WILLIAM BOWEN, DIRECTOR, SILENTLAMBS.ORG: I've spoken to over 5,000 victims of abuse either through e-mail or direct phone contact. I have an abuse hotline that rings into my home, and I get calls every day. All these people are abuse survivors that tell the same story as Amber and Heidi do. That is, that they went to the elders and they were suppressed, they were covered up.

It's a common thread. Yesterday I got a thread or an e-mail from a young girl, 15 years of age, she went to the elders, she said I am just like Heidi. And after seeing the recent media, I am angry that they would do this to me. And that's what most of these young ladies are. They're angry that they were abused and revictimized by the policies of this church.

CHUNG: Were you intimidated by the Jehovah's Witnesses?

MEYER: Absolutely. There is no option but to be intimidated. Your entire life revolves around your involvement in that organization. That is your entire life. And it's often referred to as such, in the organization. If you are ousted from that organization, it is a trauma in your life. There is an enormous upheaval. It is something that affects every single day of your life.

CHUNG: This is a statement from the Jehovah's Witnesses, and I'd like all of you to listen to it.

"We abhor the sexual abuse of children and will not protect any perpetrator from the consequences of this gross and perverse sin. We expect the elders to investigate every allegation of child abuse. Unrepentant wrongdoers are expelled from the congregation. Special care is taken to ensure the victims are given ongoing assistance and counsel that help them deal with the pain of the abuse. They should never be told by elders not to report their allegations to the authorities.

Amber, I can see you shaking your head.

LONG: I just -- that's just horrifying that they would write something like that. It's so untrue.

MEYER: You know, and it's a good practice on paper. But it's just not -- it's just not applied. In my situation, in Amber's situation, in countless numbers of situations across the nation, and into other countries, it's just not applied.

CHUNG: But why would they put out a statement like this which you claim is not correct?

BOWEN: That statement is a bald-faced lie, in my opinion. These people know the abuse has been covered up. Ten years ago, research was done in the organization that they knew multiple little girls were being molested. They were inundated with mail -- of "Awake" magazine that was written on this subject.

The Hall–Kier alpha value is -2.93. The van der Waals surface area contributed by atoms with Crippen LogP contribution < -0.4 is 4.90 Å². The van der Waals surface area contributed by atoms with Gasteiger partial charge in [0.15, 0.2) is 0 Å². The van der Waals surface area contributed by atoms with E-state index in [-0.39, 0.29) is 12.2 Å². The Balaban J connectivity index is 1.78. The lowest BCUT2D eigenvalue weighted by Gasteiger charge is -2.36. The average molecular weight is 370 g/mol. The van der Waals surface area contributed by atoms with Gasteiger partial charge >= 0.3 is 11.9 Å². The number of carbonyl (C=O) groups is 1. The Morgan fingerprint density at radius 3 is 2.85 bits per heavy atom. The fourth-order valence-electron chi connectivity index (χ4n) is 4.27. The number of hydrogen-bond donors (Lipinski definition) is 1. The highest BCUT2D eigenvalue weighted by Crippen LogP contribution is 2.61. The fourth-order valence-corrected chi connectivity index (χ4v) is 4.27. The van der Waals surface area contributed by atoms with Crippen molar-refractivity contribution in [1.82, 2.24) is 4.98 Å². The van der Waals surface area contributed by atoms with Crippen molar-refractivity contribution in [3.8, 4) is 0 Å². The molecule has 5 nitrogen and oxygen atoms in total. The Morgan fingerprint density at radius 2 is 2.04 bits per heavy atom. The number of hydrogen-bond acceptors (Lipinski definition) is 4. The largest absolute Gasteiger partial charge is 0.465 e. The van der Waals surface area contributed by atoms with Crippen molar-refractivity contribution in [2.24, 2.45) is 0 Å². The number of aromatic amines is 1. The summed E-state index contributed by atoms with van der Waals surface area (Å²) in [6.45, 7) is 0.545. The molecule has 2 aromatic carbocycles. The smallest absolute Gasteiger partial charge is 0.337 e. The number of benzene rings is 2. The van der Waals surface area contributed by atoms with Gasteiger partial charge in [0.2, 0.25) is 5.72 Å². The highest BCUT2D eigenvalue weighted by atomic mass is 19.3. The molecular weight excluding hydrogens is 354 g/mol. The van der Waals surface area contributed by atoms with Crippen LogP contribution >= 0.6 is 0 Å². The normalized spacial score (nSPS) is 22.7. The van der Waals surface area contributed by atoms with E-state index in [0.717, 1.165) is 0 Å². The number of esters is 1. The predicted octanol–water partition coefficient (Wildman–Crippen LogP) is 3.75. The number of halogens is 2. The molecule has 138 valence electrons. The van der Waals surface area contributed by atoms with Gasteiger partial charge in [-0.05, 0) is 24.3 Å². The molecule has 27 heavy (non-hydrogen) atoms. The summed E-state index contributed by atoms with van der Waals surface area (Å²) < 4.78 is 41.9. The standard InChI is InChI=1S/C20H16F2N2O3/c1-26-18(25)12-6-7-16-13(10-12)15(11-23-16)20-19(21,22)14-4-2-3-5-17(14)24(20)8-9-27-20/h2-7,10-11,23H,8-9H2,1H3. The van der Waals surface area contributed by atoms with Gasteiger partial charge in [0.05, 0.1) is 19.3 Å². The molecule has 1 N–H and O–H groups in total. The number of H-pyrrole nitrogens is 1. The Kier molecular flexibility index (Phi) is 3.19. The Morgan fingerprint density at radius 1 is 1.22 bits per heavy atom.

They refused to acknowledge it then, and the fact that it's went on this long, if they make any acceptance that there's a problem, then they admit they willfully have hurt children and not done anything about it.

Bill, you may very well be disfellowshipped (ph), which is essentially excommunicated from this congregation. And your father even made a video condemning you for your investigation of this sexual abuse problem. Doesn't that hurt?

BOWEN: Yes, it hurts deeply. And I don't hold it against him, because I know that he was intimidated just like these two young women were intimidated by the church to make that video, and have it distributed to the local media in this area...

CHUNG: Well, is it worth it to you to be ostracized by your own family?

BOWEN: You have to do what is ethically and morally right. And because people are pressured by religion to do what's ethically and morally wrong, that doesn't excuse that. And so, I'm compelled to go forward, to let these -- for these victims who have been victimized and revictimized by this church.

Many young women have been disfellowshipped when they tried to tell other members in the church that they were molested, simply because that they wanted -- the molester said that they didn't have two eyewitnesses when he raped these young women.

CHUNG: Heidi and Amber, what has happened to the member who you claim molested you?

MEYER: Absolutely nothing, to this day.

LONG: Nothing.

CHUNG: Is he a member in good standing?

MEYER: He is a member in good standing.

LONG: Yes, he is.

CHUNG: You -- both of you may very well be disfellowshipped. Are you prepared for that? And doesn't that mean that your family wouldn't talk to you anymore?

MEYER: Yes, it does mean that. But, you know, my parents raised me to be an independent thinker, a strong person, and someone who is just. And the evidence is so black and white in this situation, there is no alternative choice. There is no other avenue I could be taking with this.

CHUNG: Heidi, Amber, we so appreciate your being with us. And Bill, thank you as well.

And before we go, we should note that we spoke to the attorney for Derrick Lindelah, the man accused of molesting Heidi and Amber, and his lawyer told us that Lindelah would deny all accusations but that no formal answer has been filed yet in a civil suit brought by the two girls.